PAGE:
Close

Site Information

Patchouli

Posted by suzy on

Patchouli brings about happy peaceful feelings for most. Although patchouli has been used for thousands of years, most of us associate it with the 60’s and 70’s hippie movement. Some people love it, some people hate it, but patchouli has many uses and can be very beneficial.

What Is Patchouli Oil?

Patchouli oil is derived from a large evergreen that is a member of the Labiatae family, and a close relative of mint, lavender, and sage. The name “patchouli” (Pogostemon cablin or Pogostemon patchouli) is said to come from the ancient Tamil words “patchai” and “ellai,” meaning “green leaf.” Others say it comes from the Hindustan word “patchoi,” meaning “to scent,” referring to its use as a fragrance.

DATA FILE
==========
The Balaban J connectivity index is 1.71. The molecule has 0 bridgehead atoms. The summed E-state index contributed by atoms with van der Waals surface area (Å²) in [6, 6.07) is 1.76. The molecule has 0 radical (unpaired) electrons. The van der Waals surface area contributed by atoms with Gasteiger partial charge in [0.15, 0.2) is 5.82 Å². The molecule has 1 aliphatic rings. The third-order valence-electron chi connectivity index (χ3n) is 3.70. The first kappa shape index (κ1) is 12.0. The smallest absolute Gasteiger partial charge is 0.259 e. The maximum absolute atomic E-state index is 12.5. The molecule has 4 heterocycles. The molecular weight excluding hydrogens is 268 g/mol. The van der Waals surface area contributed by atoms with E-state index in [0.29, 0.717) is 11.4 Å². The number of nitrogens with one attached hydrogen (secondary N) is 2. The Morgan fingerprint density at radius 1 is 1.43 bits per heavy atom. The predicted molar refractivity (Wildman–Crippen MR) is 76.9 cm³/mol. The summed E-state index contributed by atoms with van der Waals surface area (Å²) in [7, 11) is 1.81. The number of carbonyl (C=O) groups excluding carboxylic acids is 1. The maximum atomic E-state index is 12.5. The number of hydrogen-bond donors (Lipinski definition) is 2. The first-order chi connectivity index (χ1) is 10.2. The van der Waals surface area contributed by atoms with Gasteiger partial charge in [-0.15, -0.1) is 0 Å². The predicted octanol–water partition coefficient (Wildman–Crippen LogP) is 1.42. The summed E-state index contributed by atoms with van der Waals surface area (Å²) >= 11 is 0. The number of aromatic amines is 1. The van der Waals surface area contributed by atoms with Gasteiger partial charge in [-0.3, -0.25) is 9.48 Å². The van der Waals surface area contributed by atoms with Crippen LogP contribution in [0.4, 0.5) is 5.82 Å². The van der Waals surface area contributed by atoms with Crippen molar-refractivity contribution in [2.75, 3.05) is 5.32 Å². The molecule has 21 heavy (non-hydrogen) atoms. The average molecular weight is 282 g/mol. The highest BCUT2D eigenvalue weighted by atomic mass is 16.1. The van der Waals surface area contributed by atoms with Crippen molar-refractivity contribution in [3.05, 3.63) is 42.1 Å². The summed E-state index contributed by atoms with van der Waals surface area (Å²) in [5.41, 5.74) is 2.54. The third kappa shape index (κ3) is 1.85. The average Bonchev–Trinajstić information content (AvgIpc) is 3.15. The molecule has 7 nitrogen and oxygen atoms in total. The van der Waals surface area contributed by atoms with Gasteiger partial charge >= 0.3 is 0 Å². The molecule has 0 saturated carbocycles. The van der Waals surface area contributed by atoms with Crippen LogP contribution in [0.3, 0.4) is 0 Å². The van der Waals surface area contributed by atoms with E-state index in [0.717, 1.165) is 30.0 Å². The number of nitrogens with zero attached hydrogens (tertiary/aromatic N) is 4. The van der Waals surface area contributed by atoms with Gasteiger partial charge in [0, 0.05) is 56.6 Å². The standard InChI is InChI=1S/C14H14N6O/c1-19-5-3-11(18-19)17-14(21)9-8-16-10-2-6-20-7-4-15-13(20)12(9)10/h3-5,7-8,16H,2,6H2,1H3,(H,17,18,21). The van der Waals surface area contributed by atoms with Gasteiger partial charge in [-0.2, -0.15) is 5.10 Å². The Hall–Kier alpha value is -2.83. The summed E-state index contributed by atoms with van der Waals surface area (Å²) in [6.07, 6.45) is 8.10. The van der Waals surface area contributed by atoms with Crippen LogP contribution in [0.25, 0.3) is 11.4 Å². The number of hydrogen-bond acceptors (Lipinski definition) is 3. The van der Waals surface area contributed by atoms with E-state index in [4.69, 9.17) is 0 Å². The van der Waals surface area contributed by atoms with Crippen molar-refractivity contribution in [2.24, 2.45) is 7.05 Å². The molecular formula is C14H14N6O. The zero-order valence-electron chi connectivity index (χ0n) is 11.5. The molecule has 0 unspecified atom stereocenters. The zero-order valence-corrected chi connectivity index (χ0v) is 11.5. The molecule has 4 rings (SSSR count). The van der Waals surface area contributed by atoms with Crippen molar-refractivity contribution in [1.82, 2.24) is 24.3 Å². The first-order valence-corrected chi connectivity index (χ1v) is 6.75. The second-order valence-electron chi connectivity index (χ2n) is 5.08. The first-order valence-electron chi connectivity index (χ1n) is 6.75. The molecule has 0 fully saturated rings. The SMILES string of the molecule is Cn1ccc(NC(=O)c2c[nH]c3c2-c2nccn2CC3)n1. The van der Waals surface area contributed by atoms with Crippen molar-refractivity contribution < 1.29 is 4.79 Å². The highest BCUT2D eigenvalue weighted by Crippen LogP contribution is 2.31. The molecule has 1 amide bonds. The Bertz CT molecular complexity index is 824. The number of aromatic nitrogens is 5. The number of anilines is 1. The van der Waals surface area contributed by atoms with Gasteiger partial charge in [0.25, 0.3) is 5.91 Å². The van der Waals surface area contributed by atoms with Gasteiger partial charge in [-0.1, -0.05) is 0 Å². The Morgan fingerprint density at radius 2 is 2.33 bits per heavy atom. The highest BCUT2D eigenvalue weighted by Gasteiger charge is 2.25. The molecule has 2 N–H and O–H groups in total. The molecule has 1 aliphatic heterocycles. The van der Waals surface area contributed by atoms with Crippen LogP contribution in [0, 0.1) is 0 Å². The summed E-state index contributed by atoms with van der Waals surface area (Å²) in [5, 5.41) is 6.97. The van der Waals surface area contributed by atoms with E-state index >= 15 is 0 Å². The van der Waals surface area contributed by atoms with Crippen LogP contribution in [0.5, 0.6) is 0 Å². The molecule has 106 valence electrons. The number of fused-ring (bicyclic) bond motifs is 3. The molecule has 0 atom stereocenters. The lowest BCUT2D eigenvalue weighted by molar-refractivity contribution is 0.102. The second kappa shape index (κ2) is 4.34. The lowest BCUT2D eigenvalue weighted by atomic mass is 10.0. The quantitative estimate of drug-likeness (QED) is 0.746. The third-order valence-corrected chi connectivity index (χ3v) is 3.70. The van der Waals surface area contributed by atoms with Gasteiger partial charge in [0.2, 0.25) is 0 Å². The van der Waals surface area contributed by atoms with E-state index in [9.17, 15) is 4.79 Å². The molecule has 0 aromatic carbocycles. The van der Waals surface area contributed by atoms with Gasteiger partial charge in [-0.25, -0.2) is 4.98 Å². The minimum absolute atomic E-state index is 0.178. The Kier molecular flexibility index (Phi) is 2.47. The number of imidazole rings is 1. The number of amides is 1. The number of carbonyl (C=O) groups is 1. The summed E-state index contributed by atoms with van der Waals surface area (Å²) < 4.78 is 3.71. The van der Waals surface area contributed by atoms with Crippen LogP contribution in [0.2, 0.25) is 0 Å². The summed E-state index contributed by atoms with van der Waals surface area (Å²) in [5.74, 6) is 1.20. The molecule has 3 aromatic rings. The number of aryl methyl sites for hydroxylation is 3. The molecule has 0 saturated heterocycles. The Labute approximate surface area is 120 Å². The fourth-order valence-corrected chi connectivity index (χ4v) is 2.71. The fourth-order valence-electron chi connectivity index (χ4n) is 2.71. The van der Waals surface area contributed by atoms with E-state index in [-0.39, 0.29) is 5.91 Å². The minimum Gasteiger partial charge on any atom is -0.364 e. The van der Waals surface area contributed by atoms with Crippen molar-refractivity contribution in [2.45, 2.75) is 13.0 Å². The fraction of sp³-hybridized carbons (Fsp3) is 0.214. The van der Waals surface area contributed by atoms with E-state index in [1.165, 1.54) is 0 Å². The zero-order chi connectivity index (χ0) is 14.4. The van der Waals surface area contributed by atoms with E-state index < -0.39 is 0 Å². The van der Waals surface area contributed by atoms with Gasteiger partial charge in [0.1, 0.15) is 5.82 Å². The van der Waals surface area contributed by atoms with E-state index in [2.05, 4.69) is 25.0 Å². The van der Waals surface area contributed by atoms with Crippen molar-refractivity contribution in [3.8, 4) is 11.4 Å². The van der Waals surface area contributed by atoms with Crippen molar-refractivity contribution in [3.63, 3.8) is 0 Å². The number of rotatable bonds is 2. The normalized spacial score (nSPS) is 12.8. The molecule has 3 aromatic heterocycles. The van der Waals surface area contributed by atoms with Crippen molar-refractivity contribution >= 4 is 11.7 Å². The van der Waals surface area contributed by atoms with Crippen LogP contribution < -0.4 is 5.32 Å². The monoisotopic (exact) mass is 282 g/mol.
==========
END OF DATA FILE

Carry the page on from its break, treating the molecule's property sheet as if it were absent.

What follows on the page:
Patchouli oil is extracted from the lightly fragrant leaves and the white, violet-marked flowers of the plant. It’s a thick, light yellow or brown liquid, with a strong, musky-earthy and slightly sweet aroma. What sets patchouli oil apart from other herbal oils is that it gets better with age. Its light yellow color turns into a deep amber, and the scent becomes smoother and richer.

Uses of Patchouli Oil

Patchouli oil has been used for thousands of years in traditional Asian medicine, especially in Malaysia, China, and Japan. It is used to treat skin and hair problems, such as dermatitis, eczema, acne, dry chapped skin, dandruff, and oily scalp. It also has wound healing and scar reducing properties, as well as aphrodisiac effects. Today, patchouli oil is used as a fragrance in skin and personal care products as well as air fresheners and incense. In aromatherapy, patchouli oil is said to help relieve anxiety, stress, and depression. Its calming effect is very effective for relaxation and meditation.

If you’re a patchouli lover or just getting started, check out Hip Mountain Mama’s line of patchouli products here